It is natural for parents to want to provide for their children – maybe even after their children are gone at all. More and more, parents continue to support their children financially into adulthood. But at the same time give financial assistance to your children may provide a short-term lifeline, it could actually be a long-term harm.
“Granted, it’s hard to get started these days, much harder than a generation or two ago due to sky-high rents, house prices and sometimes job uncertainty,” says Kathy McCoy, psychotherapist and author of “We Don Say No More: Healing After Parents and Their Adult Children Have Gone away.” “[But] sometimes it can be a very loving thing to say no or to put a limit on what you are able or willing to help. “
Indeed, the Great Recession was tough on young adults. In October 2009, when the national unemployment rate peaked at 10.2% overall, it rose to 15.6% for those aged 20 to 24 and to 10.8% for those aged 20 to 24. aged 25 to 34. In comparison, the unemployment rate for people aged 55 and older was only 7 percent at the time.
The labor market has improved in all age groups, at least. The rate in December 2017 had fallen to 4.1% overall, 7.1% for 20 to 24 year olds, 4.5% for 25 to 34 year olds and 3% for 35 to 44 year olds. Yet a rough start to adulthood can leave lasting impressions, and parents continue to help them get through it.
One of the most common ways that parents can help their children financially is to cover certain budget items, such as rent, cell phone bills, and transport costssays Megan Ford, a financial therapist at the University of Georgia and blogger at FindingHarmoney.com. Less frequently, she saw parents helping with daily costs such as food and clothing, as well as paying the bills for the care and activities of grandchildren.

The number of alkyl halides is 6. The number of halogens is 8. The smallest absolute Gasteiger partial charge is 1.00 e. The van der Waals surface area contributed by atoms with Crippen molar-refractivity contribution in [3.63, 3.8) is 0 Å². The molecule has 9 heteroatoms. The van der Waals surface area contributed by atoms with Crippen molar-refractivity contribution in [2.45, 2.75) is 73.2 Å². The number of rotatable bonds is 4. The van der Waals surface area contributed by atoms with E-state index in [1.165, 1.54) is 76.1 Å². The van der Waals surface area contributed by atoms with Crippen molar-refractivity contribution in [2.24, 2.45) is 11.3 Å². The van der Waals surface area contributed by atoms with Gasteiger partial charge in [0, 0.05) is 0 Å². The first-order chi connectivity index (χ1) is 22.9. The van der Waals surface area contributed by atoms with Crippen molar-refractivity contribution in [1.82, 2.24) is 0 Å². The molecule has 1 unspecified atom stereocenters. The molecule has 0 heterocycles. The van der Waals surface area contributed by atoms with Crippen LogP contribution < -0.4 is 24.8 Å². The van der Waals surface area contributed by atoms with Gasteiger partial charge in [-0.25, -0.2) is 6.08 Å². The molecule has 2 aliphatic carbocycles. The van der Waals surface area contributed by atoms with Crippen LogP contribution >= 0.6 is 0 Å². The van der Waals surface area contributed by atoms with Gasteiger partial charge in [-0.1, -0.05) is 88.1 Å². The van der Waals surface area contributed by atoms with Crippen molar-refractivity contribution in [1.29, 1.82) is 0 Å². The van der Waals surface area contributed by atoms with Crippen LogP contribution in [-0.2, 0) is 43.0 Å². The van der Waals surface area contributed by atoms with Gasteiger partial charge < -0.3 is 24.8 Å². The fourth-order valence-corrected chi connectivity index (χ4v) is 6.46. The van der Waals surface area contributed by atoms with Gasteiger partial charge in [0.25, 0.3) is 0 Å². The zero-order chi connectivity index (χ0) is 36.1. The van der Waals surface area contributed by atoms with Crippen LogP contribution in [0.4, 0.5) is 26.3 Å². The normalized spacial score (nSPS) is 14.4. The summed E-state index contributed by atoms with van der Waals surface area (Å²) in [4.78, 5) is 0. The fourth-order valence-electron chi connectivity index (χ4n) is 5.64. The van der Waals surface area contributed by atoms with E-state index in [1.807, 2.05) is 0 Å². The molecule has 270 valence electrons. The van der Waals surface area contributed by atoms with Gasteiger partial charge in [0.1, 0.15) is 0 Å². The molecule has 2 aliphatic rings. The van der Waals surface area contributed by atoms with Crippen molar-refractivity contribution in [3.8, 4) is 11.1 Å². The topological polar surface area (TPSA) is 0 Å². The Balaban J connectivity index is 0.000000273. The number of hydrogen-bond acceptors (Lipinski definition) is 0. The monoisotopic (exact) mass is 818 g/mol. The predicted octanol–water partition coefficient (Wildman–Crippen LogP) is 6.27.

Credit cards are another common method of financial aid, says Davon Barrett, a financial analyst at financial planning firm Francis Financial in New York City. He has seen parents turn their adult children into authorized users on one of their credit card and allowing them to bill at will while paying off the balances themselves.
This strategy has obvious financial implications. If your child charges too much, you could end up with a month-to-month balance and have a high debt utilization rate, which will hurt your credit score. “You are putting your credit at risk,” Barrett says. Likewise, he notes that some parents could co-sign loans for their children and risk their own ability to borrow or refinance in the future.
Parents can also risk their retirement prospects if they prioritize helping their adult children before saving for themselves. “There can be very real financial consequences for parents, especially for those who need to accelerate their retirement savings or who sacrifice their own well-being because they feel obligated to help their children,” Ford said. “Parents should be aware of the financial impact of this assistance on their long term financial situation.”